17. Turning to 28, we find that the text is again identical with ed. pr., except that on line 21 of the verso it reads all of de at the end of the line, rather than d[e. In the other ten places where IGNTP disagrees with ed. pr., it follows the latter.
18. The next ms is 39, and here we find some places where Comfort differs from both ed. pr. and IGNTP: at line 24 of the verso, he reads martu[rwn, whereas ed. pr. and IGNTP read martur[wn. At line 3 of the recto ed. pr. and IGNTP read e[legon, whereas Comfort has [elegon. Otherwise it agrees with ed. pr. in the eight places where IGNTP differs.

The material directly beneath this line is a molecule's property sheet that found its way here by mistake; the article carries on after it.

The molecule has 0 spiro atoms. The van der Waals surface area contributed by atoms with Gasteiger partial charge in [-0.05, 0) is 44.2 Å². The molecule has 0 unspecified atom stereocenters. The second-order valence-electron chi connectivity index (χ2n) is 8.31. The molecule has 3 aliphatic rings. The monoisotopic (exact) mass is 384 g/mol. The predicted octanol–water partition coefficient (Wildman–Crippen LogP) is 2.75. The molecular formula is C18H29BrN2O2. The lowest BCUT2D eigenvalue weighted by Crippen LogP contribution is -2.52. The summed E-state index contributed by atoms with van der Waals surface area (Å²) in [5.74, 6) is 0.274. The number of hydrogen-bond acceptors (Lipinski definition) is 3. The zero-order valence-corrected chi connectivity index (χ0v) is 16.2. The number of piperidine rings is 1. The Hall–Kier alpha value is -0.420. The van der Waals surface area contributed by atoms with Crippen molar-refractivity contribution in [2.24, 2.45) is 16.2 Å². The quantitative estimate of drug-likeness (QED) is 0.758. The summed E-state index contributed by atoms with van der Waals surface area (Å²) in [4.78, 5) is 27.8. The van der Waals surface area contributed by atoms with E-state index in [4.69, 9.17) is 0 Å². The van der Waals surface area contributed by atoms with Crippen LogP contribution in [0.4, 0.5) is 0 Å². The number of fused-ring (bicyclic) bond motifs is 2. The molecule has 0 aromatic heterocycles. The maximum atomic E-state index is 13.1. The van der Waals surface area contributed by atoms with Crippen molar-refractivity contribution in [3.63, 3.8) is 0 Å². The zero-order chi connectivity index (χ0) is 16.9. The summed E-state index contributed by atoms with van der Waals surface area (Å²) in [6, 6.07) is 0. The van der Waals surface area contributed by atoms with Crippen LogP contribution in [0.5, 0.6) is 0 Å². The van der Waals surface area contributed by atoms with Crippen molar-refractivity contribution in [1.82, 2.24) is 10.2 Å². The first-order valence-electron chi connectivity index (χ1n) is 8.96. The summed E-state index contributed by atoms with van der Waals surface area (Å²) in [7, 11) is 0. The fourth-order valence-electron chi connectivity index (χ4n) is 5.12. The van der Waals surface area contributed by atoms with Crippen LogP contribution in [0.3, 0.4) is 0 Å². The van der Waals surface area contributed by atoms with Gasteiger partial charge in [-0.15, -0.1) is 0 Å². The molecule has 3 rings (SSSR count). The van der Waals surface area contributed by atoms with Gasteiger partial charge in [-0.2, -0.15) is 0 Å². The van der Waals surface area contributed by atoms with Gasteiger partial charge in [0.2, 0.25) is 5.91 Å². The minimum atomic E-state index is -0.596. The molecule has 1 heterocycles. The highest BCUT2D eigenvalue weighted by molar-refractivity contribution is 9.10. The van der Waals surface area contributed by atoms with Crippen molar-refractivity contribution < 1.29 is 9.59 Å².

19. 45 is a ms whose Johannine leaves I and my co-editor examined rather carefully over some days (that is, we worked with the ms). There are several problems with the edition of Kenyon (Kenyon 1933). One is that the punctuation includes medial and low points and the double point like our colon, all of which were represented by Kenyon as a high point. Another is that two fragments of F17 are in the wrong place, so that the plates are misleading. The first fragment was correctly placed by Kenyon in his transcription, but the second was not. Comfort follows Kenyon. This leads them astray on both sides of the leaf, at 11.32 and 54. In the recently edited fragment containing verses from chapters 4 and 5 (Skeat and McGing 1991), Comfort follows ed. pr. The same is true of F16v, except that there is a typo at line 26, where ekuklwsan should read ek[uklwsan. This is a serious mistake, since it implies that the ms contains the rest of the line (three complete words) where there is really only the beginning of the first of them. And at line 5 egw h[lqon should read egw d[e hlqon (there is a variant at stake here), and a point should be included in lines 5 and 7. The same pattern of following ed. pr., even where there are quite significant failings, is found elsewhere in the transcription. There is more visible in the first line of F16v than is given, and one letter of line 32 is also visible. Similarly, the first and last lines of both recto and verso of F17 contain legible letters which are ignored by ed. pr. and Comfort.